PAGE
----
This shirt has princess seams and princess seams are your friend! Any design that incorporates them is a great choice for getting a shirt or dress to fit. You can always choose a size or two larger than that which will fit based on the bust/ waist / hip measurements and then tack the garment together. You can try the garment on and make tweaks to the seams so that it fits as snugly as you wish. Finally you can sew it up knowing that the adjustments you have made will work.

Patterns that use princess seams:

From the top:

Butterick B5526 – A great pattern with various shirt choices including a princess seamed variation

Style Arc Sussex cape dress – A dress with princess seams

Princess Seams Projects

3. Custom-drafted skirt

Overall Assessment:

This fits like a glove as it should! Interestingly, I found I had to diverge a little from the instructions to take into account my body shape, but it highlighted for me why it has been so difficult to find RTW clothes that fit.

Custom pencil skirt

Custom pencil skirt

Why was it a good choice of pattern?

Learning about pattern cutting, even in such a limited capacity has helped me appreciate considerations about fit that I wouldn’t otherwise have contemplated. Making a skirt from a custom sloper is probably the easiest garment to draft from scratch. There are many good tutorials on line and also Craftsy classes that can guide you through the process for trousers and bodice fitting.

Tutorials and classes about pattern cutting / drafting online:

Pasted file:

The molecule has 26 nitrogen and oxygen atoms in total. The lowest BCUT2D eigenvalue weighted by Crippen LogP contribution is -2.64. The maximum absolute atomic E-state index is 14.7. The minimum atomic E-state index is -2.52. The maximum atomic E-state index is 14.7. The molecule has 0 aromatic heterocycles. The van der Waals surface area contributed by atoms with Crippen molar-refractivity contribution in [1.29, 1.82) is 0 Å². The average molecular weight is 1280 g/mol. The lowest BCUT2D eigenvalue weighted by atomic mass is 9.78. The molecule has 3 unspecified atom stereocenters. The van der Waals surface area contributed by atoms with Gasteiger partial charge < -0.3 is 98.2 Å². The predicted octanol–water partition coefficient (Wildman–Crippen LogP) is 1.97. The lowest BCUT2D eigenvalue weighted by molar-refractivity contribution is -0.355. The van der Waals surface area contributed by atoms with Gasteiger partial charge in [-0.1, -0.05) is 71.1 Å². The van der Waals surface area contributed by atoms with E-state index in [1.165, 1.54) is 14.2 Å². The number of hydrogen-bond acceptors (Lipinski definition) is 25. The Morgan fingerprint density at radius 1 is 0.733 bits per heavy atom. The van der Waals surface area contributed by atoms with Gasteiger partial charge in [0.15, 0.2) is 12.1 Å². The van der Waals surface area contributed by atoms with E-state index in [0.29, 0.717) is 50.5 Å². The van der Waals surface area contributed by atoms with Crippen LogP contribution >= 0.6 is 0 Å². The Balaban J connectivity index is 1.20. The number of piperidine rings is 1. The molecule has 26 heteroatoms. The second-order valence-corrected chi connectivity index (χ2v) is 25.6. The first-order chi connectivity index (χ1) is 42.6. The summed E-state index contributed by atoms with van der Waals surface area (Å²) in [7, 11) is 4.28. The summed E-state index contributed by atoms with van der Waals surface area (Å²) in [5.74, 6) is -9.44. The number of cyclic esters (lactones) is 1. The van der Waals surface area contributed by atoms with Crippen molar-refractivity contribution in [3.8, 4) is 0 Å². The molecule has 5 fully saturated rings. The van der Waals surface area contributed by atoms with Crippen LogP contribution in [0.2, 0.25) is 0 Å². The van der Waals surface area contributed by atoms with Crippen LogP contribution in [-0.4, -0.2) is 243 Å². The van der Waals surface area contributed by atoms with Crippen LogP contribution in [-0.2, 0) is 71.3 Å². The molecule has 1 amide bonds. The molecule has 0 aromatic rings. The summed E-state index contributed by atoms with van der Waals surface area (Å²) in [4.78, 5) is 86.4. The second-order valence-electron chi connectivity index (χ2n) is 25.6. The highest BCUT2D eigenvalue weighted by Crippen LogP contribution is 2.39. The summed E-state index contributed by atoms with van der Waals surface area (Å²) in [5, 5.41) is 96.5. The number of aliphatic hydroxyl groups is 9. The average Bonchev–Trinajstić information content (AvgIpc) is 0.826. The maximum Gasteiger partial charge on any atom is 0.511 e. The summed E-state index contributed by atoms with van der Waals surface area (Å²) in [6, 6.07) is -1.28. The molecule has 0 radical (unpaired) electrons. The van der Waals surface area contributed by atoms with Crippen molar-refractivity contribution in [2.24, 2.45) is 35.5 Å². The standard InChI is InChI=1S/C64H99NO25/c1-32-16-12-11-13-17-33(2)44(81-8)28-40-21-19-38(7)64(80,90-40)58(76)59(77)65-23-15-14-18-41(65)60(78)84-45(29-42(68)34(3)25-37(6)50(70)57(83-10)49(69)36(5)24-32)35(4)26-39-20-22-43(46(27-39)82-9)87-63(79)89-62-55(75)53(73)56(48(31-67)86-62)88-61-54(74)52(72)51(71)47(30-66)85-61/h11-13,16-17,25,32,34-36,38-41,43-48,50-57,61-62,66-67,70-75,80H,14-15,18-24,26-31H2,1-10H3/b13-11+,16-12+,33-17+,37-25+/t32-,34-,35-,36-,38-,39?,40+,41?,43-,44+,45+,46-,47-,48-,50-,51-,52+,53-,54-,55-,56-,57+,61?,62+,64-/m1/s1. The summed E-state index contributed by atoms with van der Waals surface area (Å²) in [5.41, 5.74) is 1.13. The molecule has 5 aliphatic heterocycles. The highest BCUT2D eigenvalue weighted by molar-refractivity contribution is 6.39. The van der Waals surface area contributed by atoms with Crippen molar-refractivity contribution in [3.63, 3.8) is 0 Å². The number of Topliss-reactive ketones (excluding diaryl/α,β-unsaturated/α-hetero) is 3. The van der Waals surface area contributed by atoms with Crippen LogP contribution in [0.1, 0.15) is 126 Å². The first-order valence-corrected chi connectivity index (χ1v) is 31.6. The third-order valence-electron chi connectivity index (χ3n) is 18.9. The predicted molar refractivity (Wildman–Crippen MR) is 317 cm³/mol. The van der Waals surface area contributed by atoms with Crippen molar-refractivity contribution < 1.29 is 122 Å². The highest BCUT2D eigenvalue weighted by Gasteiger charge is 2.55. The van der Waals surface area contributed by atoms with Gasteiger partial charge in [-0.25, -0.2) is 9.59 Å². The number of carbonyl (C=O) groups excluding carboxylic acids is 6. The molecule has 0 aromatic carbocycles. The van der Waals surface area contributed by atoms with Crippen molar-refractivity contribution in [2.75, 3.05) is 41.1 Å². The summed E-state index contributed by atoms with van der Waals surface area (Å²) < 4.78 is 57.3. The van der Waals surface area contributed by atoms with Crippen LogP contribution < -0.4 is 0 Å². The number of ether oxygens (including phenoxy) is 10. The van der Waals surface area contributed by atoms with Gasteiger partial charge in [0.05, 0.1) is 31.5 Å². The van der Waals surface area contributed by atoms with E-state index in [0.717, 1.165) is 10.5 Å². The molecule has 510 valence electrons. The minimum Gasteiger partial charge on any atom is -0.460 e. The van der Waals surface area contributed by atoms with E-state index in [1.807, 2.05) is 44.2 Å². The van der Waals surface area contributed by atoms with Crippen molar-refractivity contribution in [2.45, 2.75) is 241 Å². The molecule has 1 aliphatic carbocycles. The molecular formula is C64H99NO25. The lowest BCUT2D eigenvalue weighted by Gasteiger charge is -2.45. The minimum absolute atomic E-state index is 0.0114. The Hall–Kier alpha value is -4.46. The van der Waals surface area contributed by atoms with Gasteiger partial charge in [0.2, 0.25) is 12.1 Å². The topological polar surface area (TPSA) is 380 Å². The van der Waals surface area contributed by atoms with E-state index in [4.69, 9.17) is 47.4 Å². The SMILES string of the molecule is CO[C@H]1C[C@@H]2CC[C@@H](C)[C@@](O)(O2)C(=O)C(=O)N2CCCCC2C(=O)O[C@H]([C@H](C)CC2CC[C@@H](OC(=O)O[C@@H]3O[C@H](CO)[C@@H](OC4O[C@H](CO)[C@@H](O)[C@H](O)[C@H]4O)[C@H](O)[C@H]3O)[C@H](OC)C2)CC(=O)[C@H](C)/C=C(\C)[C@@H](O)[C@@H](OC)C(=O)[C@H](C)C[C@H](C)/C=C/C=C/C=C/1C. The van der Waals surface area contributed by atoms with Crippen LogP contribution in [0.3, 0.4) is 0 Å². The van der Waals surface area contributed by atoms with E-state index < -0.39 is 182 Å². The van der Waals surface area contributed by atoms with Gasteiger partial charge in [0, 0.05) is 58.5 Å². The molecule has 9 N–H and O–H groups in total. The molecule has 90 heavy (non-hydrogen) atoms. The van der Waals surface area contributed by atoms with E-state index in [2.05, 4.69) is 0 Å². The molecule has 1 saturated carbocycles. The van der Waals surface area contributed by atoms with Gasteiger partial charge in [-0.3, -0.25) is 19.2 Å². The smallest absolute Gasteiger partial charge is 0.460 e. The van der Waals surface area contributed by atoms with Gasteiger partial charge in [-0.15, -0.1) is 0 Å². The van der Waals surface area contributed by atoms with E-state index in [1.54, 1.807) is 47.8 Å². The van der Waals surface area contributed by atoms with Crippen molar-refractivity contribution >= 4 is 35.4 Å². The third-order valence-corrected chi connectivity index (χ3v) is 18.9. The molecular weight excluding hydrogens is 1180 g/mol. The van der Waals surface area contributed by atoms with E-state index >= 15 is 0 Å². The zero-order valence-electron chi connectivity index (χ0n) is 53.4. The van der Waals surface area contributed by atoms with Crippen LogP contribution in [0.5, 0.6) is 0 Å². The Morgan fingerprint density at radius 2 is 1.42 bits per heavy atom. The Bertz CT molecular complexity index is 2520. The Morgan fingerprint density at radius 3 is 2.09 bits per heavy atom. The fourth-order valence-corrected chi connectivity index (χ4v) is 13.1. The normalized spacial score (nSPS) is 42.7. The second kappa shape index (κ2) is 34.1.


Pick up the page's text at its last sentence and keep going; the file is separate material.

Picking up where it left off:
Custom skirt sloper tutorial from So Sew Easy. This is the tutorial I used for this skirt.

A trouser fitting guide from Sew Over It

Leena’s bodice sloper

A search on Craftsy for all patternmaking courses

Of course, it takes time to build up your sewing skills, and making well-fitting garments in particular takes time. One of the most disheartening things as a newbie is making a garment that you don’t feel proud to wear. Who wants to wear a top you can’t move your arms in or a garment so loose that wardrobe malfunction is inevitable? I hope this post is useful for highlighting a few options for maximising fitting success or alternatively with the looser garments, making that illusive perfect fit not so necessary. As with other skills just taking small steps along the learning curve with each project can lead to real improvements in the success of your next project. Once you have a garment that fits well, it can always be a useful guide for when you try out a different pattern.

Happy sewing and learning to you all!